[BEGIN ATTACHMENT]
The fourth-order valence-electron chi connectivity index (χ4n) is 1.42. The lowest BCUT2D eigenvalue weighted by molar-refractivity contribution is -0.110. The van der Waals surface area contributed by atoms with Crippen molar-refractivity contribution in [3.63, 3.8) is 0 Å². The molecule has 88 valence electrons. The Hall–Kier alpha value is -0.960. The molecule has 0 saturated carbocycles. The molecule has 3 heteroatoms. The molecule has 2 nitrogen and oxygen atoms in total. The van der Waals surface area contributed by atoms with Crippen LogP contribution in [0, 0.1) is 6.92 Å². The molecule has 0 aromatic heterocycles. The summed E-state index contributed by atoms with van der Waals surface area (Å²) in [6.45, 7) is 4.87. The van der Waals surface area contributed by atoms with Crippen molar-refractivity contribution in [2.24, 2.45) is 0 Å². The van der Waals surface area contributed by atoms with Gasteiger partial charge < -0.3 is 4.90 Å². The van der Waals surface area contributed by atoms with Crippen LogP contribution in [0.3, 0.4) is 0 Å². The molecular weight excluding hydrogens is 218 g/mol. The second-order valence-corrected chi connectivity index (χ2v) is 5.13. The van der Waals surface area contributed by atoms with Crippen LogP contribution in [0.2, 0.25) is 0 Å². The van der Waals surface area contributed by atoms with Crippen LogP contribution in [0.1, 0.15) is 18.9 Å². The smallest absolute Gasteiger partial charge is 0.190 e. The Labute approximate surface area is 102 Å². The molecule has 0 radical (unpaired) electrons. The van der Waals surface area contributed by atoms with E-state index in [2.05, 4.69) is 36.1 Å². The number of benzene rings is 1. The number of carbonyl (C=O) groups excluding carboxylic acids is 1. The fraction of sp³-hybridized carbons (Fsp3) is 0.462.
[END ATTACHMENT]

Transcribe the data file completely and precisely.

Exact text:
The fourth-order valence-electron chi connectivity index (χ4n) is 1.42. The lowest BCUT2D eigenvalue weighted by molar-refractivity contribution is -0.110. The van der Waals surface area contributed by atoms with Crippen molar-refractivity contribution in [3.63, 3.8) is 0 Å². The molecule has 88 valence electrons. The Hall–Kier alpha value is -0.960. The molecule has 0 saturated carbocycles. The molecule has 3 heteroatoms. The molecule has 2 nitrogen and oxygen atoms in total. The van der Waals surface area contributed by atoms with Crippen LogP contribution in [0, 0.1) is 6.92 Å². The molecule has 0 aromatic heterocycles. The summed E-state index contributed by atoms with van der Waals surface area (Å²) in [6.45, 7) is 4.87. The van der Waals surface area contributed by atoms with Crippen molar-refractivity contribution in [2.24, 2.45) is 0 Å². The van der Waals surface area contributed by atoms with Gasteiger partial charge < -0.3 is 4.90 Å². The van der Waals surface area contributed by atoms with Crippen LogP contribution in [0.3, 0.4) is 0 Å². The molecular weight excluding hydrogens is 218 g/mol. The second-order valence-corrected chi connectivity index (χ2v) is 5.13. The van der Waals surface area contributed by atoms with Crippen LogP contribution in [0.2, 0.25) is 0 Å². The van der Waals surface area contributed by atoms with Crippen LogP contribution in [0.1, 0.15) is 18.9 Å². The smallest absolute Gasteiger partial charge is 0.190 e. The Labute approximate surface area is 102 Å². The molecule has 0 radical (unpaired) electrons. The van der Waals surface area contributed by atoms with E-state index in [2.05, 4.69) is 36.1 Å². The number of benzene rings is 1. The number of carbonyl (C=O) groups excluding carboxylic acids is 1. The fraction of sp³-hybridized carbons (Fsp3) is 0.462.